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Climate of the Past An interactive open-access journal of the European Geosciences Union
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Discussion papers
https://doi.org/10.5194/cp-2019-3
© Author(s) 2019. This work is distributed under
the Creative Commons Attribution 4.0 License.
https://doi.org/10.5194/cp-2019-3
© Author(s) 2019. This work is distributed under
the Creative Commons Attribution 4.0 License.

Research article 25 Jan 2019

Research article | 25 Jan 2019

Review status
This discussion paper is a preprint. A revision of the manuscript is under review for the journal Climate of the Past (CP).

Central Tethyan platform-top hypoxia during Oceanic Anoxic Event 1a

Alexander Hueter1, Stefan Huck2, Stéphane Bodin3, Ulrich Heimhofer2, Stefan Weyer4, Klaus P. Jochum5, and Adrian Immenhauser1 Alexander Hueter et al.
  • 1Ruhr-University Bochum, Institute for Geology, Mineralogy und Geophysics, Sediment and Isotope Geology, Germany
  • 2Institute for Geology, Leibniz University Hannover, Germany
  • 3Department of Geoscience, Aarhus University, Denmark
  • 4Institute for Mineralogy, Leibniz University Hannover, Germany
  • 5Climate Geochemistry Department, Max Planck Institute for Chemistry, Mainz, Germany

Abstract. Short-term hypoxia in epeiric water masses is a common phenomenon of modern marine environments and causes mass mortality in coastal marine ecosystems. Here, we test the hypothesis that during the Early Aptian, platform-top hypoxia temporarily established in some of the vast epeiric seas of the Central Tethys and caused, combined with other stressors, significant changes in reefal ecosystems. Potentially interesting target examples include time intervals characterized by the demise of Lower Aptian rudist-coral communities and the establishment of microencruster facies as previously described from the Central and Southern Tethys and from the proto-North Atlantic domain. These considerations are relevant as previous work has predominantly focused on Early Aptian basinal anoxia in the context of the Oceanic Anoxic Event (OAE) 1a, whereas the potential expansion of the oxygen minimum zone in coeval shallow water environments is underexplored. Well known patterns in the δ13C record during OAE 1a allow for a sufficiently time-resolved correlation with previously studied locations. This paper presents and critically discusses the outcome of a multi-proxy study (e.g., REE, U isotopes and redox sensitive trace elements) applied to Lower Aptian shallow water carbonates today exposed in the Kanfanar Quarry in Istria, Croatia. These rocks were deposited on an extensive, isolated high in the Central Tethys surrounded by hemi-pelagic basins. Remarkably, during chemostratigraphic segment C2, the depletion of redox sensitive trace elements As, V, and Mo in platform carbonates, deposited in normal marine oxic waters, record the first occurrence of basinal, organic rich sediment deposition in which these elements are enriched. During the C3 segment, seawater oxygen depletion establishes on the platform top as indicated by the patterns in Ce/Ce* and uranium isotopes. Shifts in redox sensitive proxies coincide with the expansion of microencruster facies. Segment C4 witnesses the return to normal marine reefal faunas on the platform top and is characterized by patterns in redox sensitive proxies typical of normal marine dissolved oxygen levels. It remains unclear, if platform-top hypoxia resulted from the expansion and upwelling of basinal, oxygen-depleted water masses, or if spatially isolated, shallow hypoxic water bodies formed on the platform. Data shown here are relevant as they shed light on the driving mechanisms that control poorly understood faunal patterns during OAE1a in the neritic realm and provide evidence on the intricate relation between basinal and platform-top water masses.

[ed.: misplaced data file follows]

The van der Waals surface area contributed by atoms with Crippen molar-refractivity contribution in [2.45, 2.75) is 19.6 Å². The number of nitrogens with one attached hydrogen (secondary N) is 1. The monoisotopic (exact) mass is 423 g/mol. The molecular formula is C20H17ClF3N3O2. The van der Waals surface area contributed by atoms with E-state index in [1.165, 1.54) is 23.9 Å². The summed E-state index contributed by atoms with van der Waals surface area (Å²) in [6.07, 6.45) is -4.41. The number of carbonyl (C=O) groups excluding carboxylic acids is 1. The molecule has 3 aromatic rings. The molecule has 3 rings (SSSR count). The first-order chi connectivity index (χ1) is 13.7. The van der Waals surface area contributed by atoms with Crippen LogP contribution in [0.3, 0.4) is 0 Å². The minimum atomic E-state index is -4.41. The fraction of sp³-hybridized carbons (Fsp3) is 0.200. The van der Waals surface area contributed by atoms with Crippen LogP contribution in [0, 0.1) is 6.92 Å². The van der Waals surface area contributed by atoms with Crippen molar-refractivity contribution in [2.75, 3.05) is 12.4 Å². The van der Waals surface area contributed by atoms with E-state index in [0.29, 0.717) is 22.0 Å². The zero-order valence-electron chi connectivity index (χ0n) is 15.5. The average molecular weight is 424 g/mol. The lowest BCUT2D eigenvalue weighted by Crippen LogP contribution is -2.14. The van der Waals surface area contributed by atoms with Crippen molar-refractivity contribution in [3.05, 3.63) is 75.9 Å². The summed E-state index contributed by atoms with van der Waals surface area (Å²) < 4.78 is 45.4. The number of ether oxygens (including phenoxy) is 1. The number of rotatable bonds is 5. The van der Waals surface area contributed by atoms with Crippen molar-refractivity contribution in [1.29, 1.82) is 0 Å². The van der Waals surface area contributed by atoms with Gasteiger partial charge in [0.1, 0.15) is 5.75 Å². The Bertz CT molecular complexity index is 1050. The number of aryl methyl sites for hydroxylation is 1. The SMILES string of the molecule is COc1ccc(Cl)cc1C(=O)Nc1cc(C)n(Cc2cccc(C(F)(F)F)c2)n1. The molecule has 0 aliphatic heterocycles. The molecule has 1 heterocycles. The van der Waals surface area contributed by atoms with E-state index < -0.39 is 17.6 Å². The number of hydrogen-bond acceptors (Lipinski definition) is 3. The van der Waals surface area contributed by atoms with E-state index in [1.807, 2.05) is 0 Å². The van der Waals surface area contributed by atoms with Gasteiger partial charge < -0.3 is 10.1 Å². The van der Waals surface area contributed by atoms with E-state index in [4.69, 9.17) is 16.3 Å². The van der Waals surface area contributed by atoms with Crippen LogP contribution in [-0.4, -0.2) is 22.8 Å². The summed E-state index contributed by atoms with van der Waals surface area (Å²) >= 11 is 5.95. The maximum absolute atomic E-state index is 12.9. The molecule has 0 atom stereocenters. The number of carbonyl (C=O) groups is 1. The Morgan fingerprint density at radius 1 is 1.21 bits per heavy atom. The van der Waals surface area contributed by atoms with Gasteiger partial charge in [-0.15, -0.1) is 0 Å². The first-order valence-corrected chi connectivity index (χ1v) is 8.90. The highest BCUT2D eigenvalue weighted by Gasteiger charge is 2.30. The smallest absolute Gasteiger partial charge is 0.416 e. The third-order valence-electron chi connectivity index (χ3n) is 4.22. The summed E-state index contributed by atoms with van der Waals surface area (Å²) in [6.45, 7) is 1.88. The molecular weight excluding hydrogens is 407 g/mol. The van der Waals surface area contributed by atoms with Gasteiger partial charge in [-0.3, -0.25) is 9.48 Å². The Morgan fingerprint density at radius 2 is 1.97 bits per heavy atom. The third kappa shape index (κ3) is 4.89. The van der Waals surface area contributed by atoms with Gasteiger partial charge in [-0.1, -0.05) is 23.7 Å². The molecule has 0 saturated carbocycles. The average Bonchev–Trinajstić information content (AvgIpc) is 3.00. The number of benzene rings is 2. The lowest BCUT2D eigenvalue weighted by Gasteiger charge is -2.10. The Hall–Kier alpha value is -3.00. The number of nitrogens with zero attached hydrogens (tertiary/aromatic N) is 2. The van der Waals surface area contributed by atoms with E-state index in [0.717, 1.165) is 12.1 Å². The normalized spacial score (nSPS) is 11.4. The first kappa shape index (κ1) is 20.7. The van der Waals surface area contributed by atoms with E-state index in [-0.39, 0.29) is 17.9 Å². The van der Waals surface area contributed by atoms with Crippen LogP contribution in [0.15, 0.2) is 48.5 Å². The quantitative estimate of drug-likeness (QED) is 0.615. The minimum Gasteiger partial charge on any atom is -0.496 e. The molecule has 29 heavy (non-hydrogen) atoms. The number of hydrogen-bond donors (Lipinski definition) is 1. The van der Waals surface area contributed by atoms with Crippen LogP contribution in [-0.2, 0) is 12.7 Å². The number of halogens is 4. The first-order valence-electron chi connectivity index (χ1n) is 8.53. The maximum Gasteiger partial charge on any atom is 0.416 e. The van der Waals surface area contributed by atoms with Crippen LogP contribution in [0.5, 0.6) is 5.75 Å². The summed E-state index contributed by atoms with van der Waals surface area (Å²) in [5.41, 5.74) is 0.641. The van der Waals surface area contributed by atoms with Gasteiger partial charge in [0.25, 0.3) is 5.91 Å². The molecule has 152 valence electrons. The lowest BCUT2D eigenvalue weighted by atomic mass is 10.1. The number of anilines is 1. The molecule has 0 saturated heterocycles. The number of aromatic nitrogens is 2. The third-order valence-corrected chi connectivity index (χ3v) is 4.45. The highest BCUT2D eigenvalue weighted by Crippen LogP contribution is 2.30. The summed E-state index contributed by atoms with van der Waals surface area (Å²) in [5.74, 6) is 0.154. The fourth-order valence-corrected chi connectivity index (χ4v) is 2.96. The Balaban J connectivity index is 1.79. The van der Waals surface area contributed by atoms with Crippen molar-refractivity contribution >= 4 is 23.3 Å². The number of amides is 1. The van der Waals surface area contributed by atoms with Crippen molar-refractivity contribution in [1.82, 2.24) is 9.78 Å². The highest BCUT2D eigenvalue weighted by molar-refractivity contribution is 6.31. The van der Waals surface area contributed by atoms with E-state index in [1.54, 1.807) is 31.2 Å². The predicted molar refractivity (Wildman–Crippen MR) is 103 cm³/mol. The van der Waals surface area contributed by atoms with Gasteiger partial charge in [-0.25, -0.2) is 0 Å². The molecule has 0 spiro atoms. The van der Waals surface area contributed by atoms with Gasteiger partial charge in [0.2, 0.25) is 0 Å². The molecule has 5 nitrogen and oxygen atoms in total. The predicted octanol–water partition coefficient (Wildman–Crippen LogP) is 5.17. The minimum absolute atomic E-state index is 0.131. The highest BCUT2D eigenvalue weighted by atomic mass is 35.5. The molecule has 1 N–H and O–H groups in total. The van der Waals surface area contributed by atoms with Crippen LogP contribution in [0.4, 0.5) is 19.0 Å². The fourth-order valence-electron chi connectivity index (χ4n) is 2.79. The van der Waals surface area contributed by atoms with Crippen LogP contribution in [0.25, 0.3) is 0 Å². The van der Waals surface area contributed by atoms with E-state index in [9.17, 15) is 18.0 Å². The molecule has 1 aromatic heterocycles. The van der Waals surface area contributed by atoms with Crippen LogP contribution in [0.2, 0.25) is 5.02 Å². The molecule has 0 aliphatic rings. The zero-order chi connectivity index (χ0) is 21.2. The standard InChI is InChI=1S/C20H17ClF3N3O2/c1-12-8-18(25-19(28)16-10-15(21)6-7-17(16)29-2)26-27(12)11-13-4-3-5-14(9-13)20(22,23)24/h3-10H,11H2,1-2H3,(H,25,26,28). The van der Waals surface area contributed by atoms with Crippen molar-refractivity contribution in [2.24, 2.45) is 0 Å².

Alexander Hueter et al.
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Alexander Hueter et al.
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Short summary
In this multi-proxy study we present and critically discuss the hypothesis that during the Early Aptian, platform-top hypoxia temporarily established in some of the vast epeiric seas of the Central Tethys and triggered significant changes in reefal ecosystems. Data shown here shed light on the driving mechanisms that control poorly understood faunal patterns during OAE 1a in the neritic realm and provide evidence on the intricate relation between basinal and platform-top water masses.
In this multi-proxy study we present and critically discuss the hypothesis that during the Early...
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